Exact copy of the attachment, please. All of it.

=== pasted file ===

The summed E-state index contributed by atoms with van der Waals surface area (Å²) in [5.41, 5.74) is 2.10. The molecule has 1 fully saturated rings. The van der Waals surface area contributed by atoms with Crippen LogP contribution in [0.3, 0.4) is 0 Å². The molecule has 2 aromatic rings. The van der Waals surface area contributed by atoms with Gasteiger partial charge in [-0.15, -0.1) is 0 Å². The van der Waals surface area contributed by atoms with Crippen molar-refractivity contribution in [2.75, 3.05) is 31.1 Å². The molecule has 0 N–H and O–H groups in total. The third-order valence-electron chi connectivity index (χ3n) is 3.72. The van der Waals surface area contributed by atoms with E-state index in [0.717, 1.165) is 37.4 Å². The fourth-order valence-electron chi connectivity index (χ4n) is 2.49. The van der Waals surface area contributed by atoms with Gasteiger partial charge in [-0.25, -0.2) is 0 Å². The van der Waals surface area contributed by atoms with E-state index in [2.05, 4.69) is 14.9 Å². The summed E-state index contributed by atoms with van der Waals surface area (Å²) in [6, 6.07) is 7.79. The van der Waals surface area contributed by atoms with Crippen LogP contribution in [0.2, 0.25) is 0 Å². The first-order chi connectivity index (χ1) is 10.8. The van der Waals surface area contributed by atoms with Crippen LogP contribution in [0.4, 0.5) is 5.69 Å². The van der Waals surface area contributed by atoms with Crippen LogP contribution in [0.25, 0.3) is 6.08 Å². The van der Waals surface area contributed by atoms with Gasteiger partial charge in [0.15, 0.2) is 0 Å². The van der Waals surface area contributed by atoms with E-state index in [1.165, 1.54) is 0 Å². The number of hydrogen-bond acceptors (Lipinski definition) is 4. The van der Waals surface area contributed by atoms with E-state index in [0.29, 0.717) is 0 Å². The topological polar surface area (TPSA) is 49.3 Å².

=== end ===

The summed E-state index contributed by atoms with van der Waals surface area (Å²) in [5.41, 5.74) is 2.10. The molecule has 1 fully saturated rings. The van der Waals surface area contributed by atoms with Crippen LogP contribution in [0.3, 0.4) is 0 Å². The molecule has 2 aromatic rings. The van der Waals surface area contributed by atoms with Gasteiger partial charge in [-0.15, -0.1) is 0 Å². The van der Waals surface area contributed by atoms with Crippen molar-refractivity contribution in [2.75, 3.05) is 31.1 Å². The molecule has 0 N–H and O–H groups in total. The third-order valence-electron chi connectivity index (χ3n) is 3.72. The van der Waals surface area contributed by atoms with E-state index in [0.717, 1.165) is 37.4 Å². The fourth-order valence-electron chi connectivity index (χ4n) is 2.49. The van der Waals surface area contributed by atoms with Gasteiger partial charge in [-0.25, -0.2) is 0 Å². The van der Waals surface area contributed by atoms with E-state index in [2.05, 4.69) is 14.9 Å². The summed E-state index contributed by atoms with van der Waals surface area (Å²) in [6, 6.07) is 7.79. The van der Waals surface area contributed by atoms with Crippen LogP contribution in [0.2, 0.25) is 0 Å². The first-order chi connectivity index (χ1) is 10.8. The van der Waals surface area contributed by atoms with Crippen LogP contribution in [0.4, 0.5) is 5.69 Å². The van der Waals surface area contributed by atoms with Crippen LogP contribution in [0.25, 0.3) is 6.08 Å². The van der Waals surface area contributed by atoms with Gasteiger partial charge in [0.15, 0.2) is 0 Å². The van der Waals surface area contributed by atoms with E-state index in [1.165, 1.54) is 0 Å². The number of hydrogen-bond acceptors (Lipinski definition) is 4. The van der Waals surface area contributed by atoms with E-state index in [0.29, 0.717) is 0 Å². The topological polar surface area (TPSA) is 49.3 Å².